Professor Dr Klaus Bruhn:

It is a great honour for me to welcome the three Indian guests in Berlin, Śrī Ajitkumār Benadi, Prof Hampa Nagarajaiah and Śrī Prem Suman Jain. I have to greet Prof Willem Bollée and Prof Annegret Bollée and last but not least all the participants. For me this is a great event, a great event for myself and for my wife and for all the members of my family.

I extend my thanks for the prestigious Prakrit Jñān Bhāratī International Award to the Śrutakevalī Trust and to the National Institute of Prakrit Studies and Research, in particular to the head of the religious centre Jagadguru Karmayogī Svasti Śrī Cārukīrti Bhaṭṭāraka jī Mahāsvamījī. In other words, my thanks go to Śravaṇabeḷagoḷa in Karnataka. I visited Śravaṇabeḷagoḷa in the fifties, not knowing how important the place would be for me at a certain occasion in my later life.

Do I deserve the award? I shall try to describe in a few words my study of Jainism. We do not have in Germany departments of Jaina Studies. But as you probably all know there have been several great scholars in Germany, who started the study of Jainism and who have made pioneering and significant contributions to the study of Jaina literature. More than that. These scholars, some at least, tried to supply an overview of sections of the vast Jaina literature. Here is one of the main tasks, the consolidated study of important portions of the literary cosmos. To this day the problem has not been solved. After the time of the pioneers, the interest was mainly concentrated on individual texts. As a consequence we have systematic studies of works belonging to different genres, but it is always the individual work that has been studied rather than a group of works. We need, excuse me for theorizing, a shift from Singular to Plural. It seems that that could only be done by giants like Albrecht Weber, Hermann Jacobi, Ernst Leumann, Walther Schubring, Muni Puṇyavijaya and A.N. Upadhye. Today great projects are dreams. Perhaps the Śravaṇabeḷagoḷa Institute (the National Institute of Prakrit Studies and Research) will be able to follow this line in the case of Karma-literature with its extensive commentaries, Dhavalā etc. We are looking forward to the expected publications.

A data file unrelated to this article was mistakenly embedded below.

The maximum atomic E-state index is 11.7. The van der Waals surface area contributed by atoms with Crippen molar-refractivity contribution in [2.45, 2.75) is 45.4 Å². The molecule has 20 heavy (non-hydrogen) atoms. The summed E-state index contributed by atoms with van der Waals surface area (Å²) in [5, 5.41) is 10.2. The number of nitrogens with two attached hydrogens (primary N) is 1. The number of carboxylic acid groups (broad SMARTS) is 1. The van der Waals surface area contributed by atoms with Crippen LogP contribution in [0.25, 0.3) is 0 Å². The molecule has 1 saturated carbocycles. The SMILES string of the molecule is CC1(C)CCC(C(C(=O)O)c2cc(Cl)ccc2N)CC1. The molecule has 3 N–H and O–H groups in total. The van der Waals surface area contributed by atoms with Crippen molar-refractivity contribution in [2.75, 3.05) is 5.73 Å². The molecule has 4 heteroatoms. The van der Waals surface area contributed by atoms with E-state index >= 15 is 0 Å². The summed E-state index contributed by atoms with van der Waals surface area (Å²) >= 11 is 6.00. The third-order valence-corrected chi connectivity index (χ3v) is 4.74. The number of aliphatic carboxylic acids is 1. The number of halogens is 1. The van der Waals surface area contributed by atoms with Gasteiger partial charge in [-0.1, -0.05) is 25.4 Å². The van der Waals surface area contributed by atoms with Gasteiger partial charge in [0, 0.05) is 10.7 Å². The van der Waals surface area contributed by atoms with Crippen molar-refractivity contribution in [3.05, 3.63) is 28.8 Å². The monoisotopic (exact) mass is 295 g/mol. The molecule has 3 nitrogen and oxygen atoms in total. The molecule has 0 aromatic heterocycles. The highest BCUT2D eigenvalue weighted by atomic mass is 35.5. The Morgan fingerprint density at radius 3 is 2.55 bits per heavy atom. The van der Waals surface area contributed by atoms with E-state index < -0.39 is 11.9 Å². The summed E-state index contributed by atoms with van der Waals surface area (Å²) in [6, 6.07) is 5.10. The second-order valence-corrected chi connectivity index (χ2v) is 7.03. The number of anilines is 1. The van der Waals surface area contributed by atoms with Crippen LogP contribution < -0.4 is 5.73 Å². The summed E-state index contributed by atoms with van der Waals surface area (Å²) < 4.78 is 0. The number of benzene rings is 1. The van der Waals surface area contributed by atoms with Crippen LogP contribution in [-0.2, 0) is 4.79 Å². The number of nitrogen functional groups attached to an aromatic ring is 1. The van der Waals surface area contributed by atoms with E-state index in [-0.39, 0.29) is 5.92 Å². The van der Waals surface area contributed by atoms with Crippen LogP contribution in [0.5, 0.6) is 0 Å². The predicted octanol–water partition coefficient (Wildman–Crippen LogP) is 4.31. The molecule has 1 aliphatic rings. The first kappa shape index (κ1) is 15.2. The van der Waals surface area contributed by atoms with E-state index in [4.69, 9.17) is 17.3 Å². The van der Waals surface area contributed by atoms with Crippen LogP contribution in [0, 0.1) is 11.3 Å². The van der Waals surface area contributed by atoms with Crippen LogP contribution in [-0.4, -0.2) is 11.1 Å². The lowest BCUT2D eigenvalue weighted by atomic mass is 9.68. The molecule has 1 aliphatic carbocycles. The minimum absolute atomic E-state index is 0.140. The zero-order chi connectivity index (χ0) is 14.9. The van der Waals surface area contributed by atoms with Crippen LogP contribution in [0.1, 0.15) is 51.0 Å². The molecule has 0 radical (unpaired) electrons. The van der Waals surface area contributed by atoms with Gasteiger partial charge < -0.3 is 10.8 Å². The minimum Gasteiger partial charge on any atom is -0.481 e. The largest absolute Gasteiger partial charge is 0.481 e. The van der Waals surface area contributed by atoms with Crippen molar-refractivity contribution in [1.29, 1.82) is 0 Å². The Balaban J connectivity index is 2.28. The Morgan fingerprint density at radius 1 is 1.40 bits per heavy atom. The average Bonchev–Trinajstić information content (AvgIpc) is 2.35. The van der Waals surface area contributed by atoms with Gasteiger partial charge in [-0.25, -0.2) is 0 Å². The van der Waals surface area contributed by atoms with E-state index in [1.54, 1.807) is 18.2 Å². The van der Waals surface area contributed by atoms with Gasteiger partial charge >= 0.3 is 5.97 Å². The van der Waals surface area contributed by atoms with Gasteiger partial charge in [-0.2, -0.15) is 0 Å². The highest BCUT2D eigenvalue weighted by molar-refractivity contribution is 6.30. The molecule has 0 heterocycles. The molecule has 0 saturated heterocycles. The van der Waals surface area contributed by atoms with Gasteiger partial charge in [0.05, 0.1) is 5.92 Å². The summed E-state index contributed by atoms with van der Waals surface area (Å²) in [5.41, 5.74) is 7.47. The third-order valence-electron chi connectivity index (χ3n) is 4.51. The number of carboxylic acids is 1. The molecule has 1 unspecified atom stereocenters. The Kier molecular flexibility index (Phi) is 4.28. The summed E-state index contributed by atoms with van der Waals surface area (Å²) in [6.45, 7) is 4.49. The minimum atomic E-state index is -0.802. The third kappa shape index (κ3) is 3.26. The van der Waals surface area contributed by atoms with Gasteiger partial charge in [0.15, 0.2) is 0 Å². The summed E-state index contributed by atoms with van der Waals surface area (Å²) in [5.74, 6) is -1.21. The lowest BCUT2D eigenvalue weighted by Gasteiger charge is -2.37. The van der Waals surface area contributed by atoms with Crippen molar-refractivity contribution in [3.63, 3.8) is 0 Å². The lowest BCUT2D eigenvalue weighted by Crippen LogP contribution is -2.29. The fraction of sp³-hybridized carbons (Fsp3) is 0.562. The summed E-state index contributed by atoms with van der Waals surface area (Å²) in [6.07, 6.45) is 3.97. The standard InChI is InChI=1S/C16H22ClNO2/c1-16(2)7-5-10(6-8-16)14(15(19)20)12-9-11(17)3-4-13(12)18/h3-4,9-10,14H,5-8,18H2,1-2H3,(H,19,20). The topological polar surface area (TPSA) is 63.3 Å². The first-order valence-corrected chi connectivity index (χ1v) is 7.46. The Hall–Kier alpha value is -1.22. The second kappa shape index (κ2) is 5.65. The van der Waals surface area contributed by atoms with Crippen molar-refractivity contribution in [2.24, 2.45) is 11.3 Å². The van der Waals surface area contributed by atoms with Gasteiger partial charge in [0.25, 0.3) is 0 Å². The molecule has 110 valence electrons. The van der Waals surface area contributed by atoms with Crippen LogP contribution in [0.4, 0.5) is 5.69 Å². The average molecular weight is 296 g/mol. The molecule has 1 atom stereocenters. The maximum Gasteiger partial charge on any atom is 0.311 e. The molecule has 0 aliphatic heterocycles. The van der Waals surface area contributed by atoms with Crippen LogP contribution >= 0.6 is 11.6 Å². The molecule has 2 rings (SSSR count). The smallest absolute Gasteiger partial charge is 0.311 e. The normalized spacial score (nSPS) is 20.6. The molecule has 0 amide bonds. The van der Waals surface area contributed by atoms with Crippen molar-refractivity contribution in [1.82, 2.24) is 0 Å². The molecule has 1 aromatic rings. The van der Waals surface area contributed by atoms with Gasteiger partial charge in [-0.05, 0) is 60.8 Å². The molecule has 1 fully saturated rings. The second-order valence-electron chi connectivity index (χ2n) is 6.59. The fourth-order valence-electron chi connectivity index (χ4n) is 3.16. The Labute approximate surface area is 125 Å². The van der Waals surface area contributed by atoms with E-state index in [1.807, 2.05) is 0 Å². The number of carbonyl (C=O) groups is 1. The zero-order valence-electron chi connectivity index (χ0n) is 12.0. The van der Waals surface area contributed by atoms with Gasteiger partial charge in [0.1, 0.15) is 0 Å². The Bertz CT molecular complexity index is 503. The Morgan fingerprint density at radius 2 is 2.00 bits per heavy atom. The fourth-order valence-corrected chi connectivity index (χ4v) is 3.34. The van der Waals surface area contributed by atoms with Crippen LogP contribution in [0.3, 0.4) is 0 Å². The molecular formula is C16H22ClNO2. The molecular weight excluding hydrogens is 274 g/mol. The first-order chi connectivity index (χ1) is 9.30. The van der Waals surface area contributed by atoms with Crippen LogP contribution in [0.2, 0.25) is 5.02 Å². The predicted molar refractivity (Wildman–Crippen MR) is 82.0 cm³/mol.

My own career was a simple one. I was a student of Professor Ludwig Alsdorf in the University of Hamburg. Ludwig Alsdorf (1904-1978) was the successor of Walther Schubring (1881-1969). Schubring had devoted his entire life to the study of Jainism. Alsdorf followed him but was equally interested in Buddhism and Vedic religion. Alsdorf had secured manuscripts of an ancient Prakrit text. This was just an episode in his life. But he asked me to analyse this particular text (author Śīlāṅka) by way of a comparison with a parallel Jaina text in Sanskrit. This parallel existed in the form of the famous Triṣaṣṭiśalākāpuruṣacaritra by Hemacandra (1089- 1172), the universal history, mainly a biographical corpus of the lives of the 24 Jinas or tīrthaṅkaras. I prepared such a comparison, producing on the whole an overview of the Śvetāmbara tradition with its major and minor branches.

But unfortunately I did not include an overview of two important Digambara texts, one by Guṇabhadra and one by Puṣpadanta. An edition of Śīlāṅka's voluminous text (probably 9th century), in other words of "my" text, was later on prepared by Pt. Amritlāl Mohanlāl Bhojak.